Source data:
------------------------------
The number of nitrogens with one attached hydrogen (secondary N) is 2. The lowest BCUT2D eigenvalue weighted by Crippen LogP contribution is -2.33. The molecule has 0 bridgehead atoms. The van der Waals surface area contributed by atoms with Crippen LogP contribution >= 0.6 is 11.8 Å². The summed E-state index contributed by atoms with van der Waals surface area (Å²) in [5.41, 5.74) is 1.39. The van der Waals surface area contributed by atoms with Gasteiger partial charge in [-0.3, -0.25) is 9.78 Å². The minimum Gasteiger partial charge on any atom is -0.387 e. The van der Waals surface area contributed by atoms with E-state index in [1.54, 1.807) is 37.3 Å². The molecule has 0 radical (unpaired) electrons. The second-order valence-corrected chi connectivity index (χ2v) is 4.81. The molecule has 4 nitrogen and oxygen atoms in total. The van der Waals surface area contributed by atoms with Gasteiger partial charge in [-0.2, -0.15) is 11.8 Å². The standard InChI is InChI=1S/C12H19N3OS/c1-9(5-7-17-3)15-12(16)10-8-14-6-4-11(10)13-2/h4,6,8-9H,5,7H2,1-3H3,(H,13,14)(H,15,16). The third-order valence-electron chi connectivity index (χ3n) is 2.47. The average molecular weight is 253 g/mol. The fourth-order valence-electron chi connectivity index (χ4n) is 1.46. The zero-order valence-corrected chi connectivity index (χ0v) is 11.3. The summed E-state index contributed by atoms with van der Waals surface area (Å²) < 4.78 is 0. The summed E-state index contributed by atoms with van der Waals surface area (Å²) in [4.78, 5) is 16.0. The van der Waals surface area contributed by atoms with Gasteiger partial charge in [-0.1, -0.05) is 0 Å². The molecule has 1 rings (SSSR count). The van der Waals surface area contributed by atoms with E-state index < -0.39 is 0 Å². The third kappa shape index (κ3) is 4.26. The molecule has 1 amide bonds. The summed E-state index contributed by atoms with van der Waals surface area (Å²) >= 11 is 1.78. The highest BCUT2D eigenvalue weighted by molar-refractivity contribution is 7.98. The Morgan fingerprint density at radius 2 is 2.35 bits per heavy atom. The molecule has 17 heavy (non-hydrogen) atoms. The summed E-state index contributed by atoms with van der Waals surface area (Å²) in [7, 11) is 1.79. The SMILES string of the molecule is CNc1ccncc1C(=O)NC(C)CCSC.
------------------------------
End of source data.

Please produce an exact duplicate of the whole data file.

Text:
The number of nitrogens with one attached hydrogen (secondary N) is 2. The lowest BCUT2D eigenvalue weighted by Crippen LogP contribution is -2.33. The molecule has 0 bridgehead atoms. The van der Waals surface area contributed by atoms with Crippen LogP contribution >= 0.6 is 11.8 Å². The summed E-state index contributed by atoms with van der Waals surface area (Å²) in [5.41, 5.74) is 1.39. The van der Waals surface area contributed by atoms with Gasteiger partial charge in [-0.3, -0.25) is 9.78 Å². The minimum Gasteiger partial charge on any atom is -0.387 e. The van der Waals surface area contributed by atoms with E-state index in [1.54, 1.807) is 37.3 Å². The molecule has 0 radical (unpaired) electrons. The second-order valence-corrected chi connectivity index (χ2v) is 4.81. The molecule has 4 nitrogen and oxygen atoms in total. The van der Waals surface area contributed by atoms with Gasteiger partial charge in [-0.2, -0.15) is 11.8 Å². The standard InChI is InChI=1S/C12H19N3OS/c1-9(5-7-17-3)15-12(16)10-8-14-6-4-11(10)13-2/h4,6,8-9H,5,7H2,1-3H3,(H,13,14)(H,15,16). The third-order valence-electron chi connectivity index (χ3n) is 2.47. The average molecular weight is 253 g/mol. The fourth-order valence-electron chi connectivity index (χ4n) is 1.46. The zero-order valence-corrected chi connectivity index (χ0v) is 11.3. The summed E-state index contributed by atoms with van der Waals surface area (Å²) < 4.78 is 0. The summed E-state index contributed by atoms with van der Waals surface area (Å²) in [4.78, 5) is 16.0. The van der Waals surface area contributed by atoms with Gasteiger partial charge in [-0.1, -0.05) is 0 Å². The molecule has 1 rings (SSSR count). The van der Waals surface area contributed by atoms with E-state index < -0.39 is 0 Å². The third kappa shape index (κ3) is 4.26. The molecule has 1 amide bonds. The summed E-state index contributed by atoms with van der Waals surface area (Å²) >= 11 is 1.78. The highest BCUT2D eigenvalue weighted by molar-refractivity contribution is 7.98. The Morgan fingerprint density at radius 2 is 2.35 bits per heavy atom. The molecule has 17 heavy (non-hydrogen) atoms. The summed E-state index contributed by atoms with van der Waals surface area (Å²) in [7, 11) is 1.79. The SMILES string of the molecule is CNc1ccncc1C(=O)NC(C)CCSC.